So no. 4 years of undergraduate human science courses and 1200+ hours of applied, supervised clinical and community practice did not give me all the tools to reverse the obesity trends - especially in the context of food deserts and unequal access, constrained by limitations on federally subsidized nutrition programs, complicated by an explosion of highly palatable, ultra-available calorie dense food. Given obesity relates not only to food consumption but to interactions between your lifestyle behaviors, epigenetics, and your microbiome - hormones and even brain chemistry, it’s silly to think writers like Crossfit’s Lon Kilgore could leap to the logical conclusion that Registered Dietitians are responsible for our country’s obesity trends. There’s no way that the RD profession could be solely responsible for prevention - like this article implies. There’s also no way we understand the complexity of obesity and work to reverse trends alone.
Understand this: Just like practitioners in other fields of healthcare, Registered Dietitians work in unique specialities that match their passions and their skill set. Because of our schooling and our training, we can confidently launch into various specialties, refine our craft and become true experts.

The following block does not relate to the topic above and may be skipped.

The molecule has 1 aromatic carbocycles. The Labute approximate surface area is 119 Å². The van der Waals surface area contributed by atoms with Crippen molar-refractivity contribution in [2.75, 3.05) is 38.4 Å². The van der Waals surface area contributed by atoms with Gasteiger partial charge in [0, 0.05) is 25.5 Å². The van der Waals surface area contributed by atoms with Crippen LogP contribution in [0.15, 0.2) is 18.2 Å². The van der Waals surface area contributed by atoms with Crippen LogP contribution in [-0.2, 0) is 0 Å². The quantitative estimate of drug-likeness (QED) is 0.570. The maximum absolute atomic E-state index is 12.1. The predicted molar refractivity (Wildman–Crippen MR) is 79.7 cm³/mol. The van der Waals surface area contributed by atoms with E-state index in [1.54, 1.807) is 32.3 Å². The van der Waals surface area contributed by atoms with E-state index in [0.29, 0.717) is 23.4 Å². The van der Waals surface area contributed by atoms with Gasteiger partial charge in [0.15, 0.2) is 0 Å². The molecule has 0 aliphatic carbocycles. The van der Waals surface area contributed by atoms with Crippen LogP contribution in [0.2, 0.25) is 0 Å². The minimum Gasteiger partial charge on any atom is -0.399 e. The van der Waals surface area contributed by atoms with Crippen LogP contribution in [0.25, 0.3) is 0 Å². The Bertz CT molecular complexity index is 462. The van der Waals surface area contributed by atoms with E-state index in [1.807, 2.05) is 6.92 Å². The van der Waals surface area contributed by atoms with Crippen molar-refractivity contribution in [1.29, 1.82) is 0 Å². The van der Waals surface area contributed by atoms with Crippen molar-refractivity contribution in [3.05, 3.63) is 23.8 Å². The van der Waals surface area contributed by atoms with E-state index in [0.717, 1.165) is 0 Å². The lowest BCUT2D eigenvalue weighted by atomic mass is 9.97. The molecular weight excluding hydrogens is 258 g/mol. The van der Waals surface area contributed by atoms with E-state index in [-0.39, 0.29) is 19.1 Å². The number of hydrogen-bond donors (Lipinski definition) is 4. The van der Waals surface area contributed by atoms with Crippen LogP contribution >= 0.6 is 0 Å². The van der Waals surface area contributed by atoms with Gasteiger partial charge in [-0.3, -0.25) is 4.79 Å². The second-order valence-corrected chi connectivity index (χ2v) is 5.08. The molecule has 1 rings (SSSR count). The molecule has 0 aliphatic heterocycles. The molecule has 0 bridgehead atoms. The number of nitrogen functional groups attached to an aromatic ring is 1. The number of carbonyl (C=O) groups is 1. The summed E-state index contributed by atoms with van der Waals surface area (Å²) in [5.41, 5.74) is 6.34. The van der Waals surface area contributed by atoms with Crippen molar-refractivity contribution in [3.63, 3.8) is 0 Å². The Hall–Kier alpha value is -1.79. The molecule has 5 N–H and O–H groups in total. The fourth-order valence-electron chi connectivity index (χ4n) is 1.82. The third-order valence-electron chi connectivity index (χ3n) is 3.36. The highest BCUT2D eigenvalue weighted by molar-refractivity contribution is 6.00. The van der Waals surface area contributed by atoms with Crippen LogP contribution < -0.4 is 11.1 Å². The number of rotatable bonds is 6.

There’s a lingering question that bubbles to the top in all of these articles, rebuttals, online forums and public comments: “Where should the general public get information about nutrition and eating habits?”.
I hear, “do your own research”, or “be your own advocate” all too often.
Really? That’s all you got?
Lon Kilgore and others like him suggest that we all just, simply, do our own research in order to figure out which advice is sound and accurate. After spending your time making a case to distrust Registered Dietitians and you leave us with that? That’s just noise and I can’t deal with it anymore.